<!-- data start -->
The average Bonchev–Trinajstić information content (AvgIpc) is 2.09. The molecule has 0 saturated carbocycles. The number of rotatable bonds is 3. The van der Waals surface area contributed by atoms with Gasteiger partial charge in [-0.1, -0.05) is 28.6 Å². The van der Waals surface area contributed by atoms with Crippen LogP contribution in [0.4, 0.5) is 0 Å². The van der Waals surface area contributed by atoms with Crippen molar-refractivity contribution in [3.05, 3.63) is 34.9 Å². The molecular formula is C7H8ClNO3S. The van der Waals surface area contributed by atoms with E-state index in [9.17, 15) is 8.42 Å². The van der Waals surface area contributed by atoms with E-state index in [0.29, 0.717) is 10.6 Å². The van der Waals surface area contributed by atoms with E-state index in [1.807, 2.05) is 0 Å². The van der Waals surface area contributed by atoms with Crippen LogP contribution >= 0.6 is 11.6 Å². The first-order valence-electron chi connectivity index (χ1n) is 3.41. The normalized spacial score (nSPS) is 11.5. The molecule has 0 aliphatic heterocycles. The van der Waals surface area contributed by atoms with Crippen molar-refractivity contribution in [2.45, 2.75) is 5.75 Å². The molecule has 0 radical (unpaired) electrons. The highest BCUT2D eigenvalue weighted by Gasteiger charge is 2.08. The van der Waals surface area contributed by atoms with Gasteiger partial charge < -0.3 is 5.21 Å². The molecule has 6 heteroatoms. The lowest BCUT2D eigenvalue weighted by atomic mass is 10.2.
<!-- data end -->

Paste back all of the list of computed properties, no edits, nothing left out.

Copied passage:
The average Bonchev–Trinajstić information content (AvgIpc) is 2.09. The molecule has 0 saturated carbocycles. The number of rotatable bonds is 3. The van der Waals surface area contributed by atoms with Gasteiger partial charge in [-0.1, -0.05) is 28.6 Å². The van der Waals surface area contributed by atoms with Crippen LogP contribution in [0.4, 0.5) is 0 Å². The van der Waals surface area contributed by atoms with Crippen molar-refractivity contribution in [3.05, 3.63) is 34.9 Å². The molecular formula is C7H8ClNO3S. The van der Waals surface area contributed by atoms with E-state index in [9.17, 15) is 8.42 Å². The van der Waals surface area contributed by atoms with E-state index in [0.29, 0.717) is 10.6 Å². The van der Waals surface area contributed by atoms with E-state index in [1.807, 2.05) is 0 Å². The van der Waals surface area contributed by atoms with Crippen LogP contribution >= 0.6 is 11.6 Å². The first-order valence-electron chi connectivity index (χ1n) is 3.41. The normalized spacial score (nSPS) is 11.5. The molecule has 0 aliphatic heterocycles. The van der Waals surface area contributed by atoms with Crippen molar-refractivity contribution in [2.45, 2.75) is 5.75 Å². The molecule has 0 radical (unpaired) electrons. The highest BCUT2D eigenvalue weighted by Gasteiger charge is 2.08. The van der Waals surface area contributed by atoms with Gasteiger partial charge < -0.3 is 5.21 Å². The molecule has 6 heteroatoms. The lowest BCUT2D eigenvalue weighted by atomic mass is 10.2.